Geoff Sparrow, ReVision Energy and Dan Kelley, Woodard & Curran
Microgrids are a localized grouping of electricity sources that operate and connect to the centralized grid but can also disconnect and function autonomously. These systems can serve a number of functions, including providing continuous electricity for buildings that cannot lose power or providing back-up power for emergency shelters in municipalities that are wisely preparing for resiliency in the face of increasingly severe weather patterns. In addition, when integrating renewable energy sources, microgrids support a flexible and more efficient electric grid.
The traditional, centralized electric grid that has serviced cities and towns for decades contributes to a dramatic loss in energy during transmission and distribution. The U.S. Energy Information Administration estimates that conventional electric transmission and distribution loses on average about 6% of the electricity that is transmitted and distributed domestically each year. A large percentage of energy is lost in the production of electricity at the source, so this additional 6% loss during transmission and distribution is significant. A microgrid can substantially minimize this energy loss and the inefficient process of burning fossil fuels from power plants.
Microgrids can produce and store energy from a number of different sources. Solar, wind, steam/gas turbines, and fuel cells are efficient ways for communities or mission critical assets to produce their own energy and have the ability to function without the power grid. These mission critical assets (hospitals, government buildings, data centers, community storm shelters) depend on a constant and reliable source of energy to function. Microgrids are resilient, fuel efficient, and can provide these establishments with an energy source during a centralized grid outage.
Storing energy in a microgrid relies on battery storage and/or a system that stores energy thermally for domestic water heating, process heating, and/or space heating. Combined Heat and Power plants (CHP) use internal combustion engines or steam turbines to allow for a portion of the energy production to be used for electricity production and the excess heat energy to be used for thermal loads. This technique is extremely efficient compared to a single-stage, high-mass, fossil-fuel boiler. There is no need for the establishment to buy and maintain backup generators, and these microgrid systems lead to an increase in property value.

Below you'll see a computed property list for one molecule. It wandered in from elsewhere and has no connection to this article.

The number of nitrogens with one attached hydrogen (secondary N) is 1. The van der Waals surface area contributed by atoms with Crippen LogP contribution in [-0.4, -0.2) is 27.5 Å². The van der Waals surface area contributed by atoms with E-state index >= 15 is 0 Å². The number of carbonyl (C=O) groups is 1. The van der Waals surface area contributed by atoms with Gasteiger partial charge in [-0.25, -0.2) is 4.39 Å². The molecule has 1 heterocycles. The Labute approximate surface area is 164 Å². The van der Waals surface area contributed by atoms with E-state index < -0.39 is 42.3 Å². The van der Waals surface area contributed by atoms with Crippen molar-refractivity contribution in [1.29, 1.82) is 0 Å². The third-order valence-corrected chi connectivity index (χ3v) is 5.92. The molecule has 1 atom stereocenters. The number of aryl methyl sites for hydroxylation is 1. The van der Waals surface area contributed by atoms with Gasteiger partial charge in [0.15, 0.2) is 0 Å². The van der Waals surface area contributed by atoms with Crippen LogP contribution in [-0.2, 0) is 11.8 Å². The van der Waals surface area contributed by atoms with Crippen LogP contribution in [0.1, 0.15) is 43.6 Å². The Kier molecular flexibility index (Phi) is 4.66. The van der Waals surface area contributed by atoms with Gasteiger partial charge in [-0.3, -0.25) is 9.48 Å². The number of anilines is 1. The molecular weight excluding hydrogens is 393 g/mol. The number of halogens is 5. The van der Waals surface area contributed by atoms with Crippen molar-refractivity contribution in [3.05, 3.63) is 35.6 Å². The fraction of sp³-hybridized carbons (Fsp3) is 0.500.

Microgrids are scalable and exist in residential, small/large commercial, and district-size systems. Residential and small commercial systems typically consist of a solar energy system, battery storage, and a backup generator. Large commercial and district sites typically add CHP to the energy mix. These larger sites are also able to manage their demand charges, meaning they can charge up their batteries during times of low demand and discharge during peak energy demand periods. Demand charges can vary from $10 dollars to more than $50 per kW and typically make up half of the electric bill of a commercial facility. Mitigating these peak demand charges with a microgrid allows for significant savings to the utility customer.
The price of solar energy with batteries has dropped significantly in the past few decades. A 30% federal tax credit, rebates, grants, and accelerated depreciation are important advantages that can be utilized when investing in a solar electric system with or without battery storage. CHP systems have also come down in price and offer an array of plant sizes that are compatible with everything from small commercial projects to large institutions. The typical payback of these systems range from 7-12 years with a 40-year serviceable lifespan, making these systems affordable and practical.
Microgrid systems can act as a service to utilities by helping them manage the ever fluctuating demand on the power grid. The vision for the utility of tomorrow is that every customer has their own microgrid capabilities that can act as a service to the utility when it is there and can provide ‘offline’ power when it isn’t.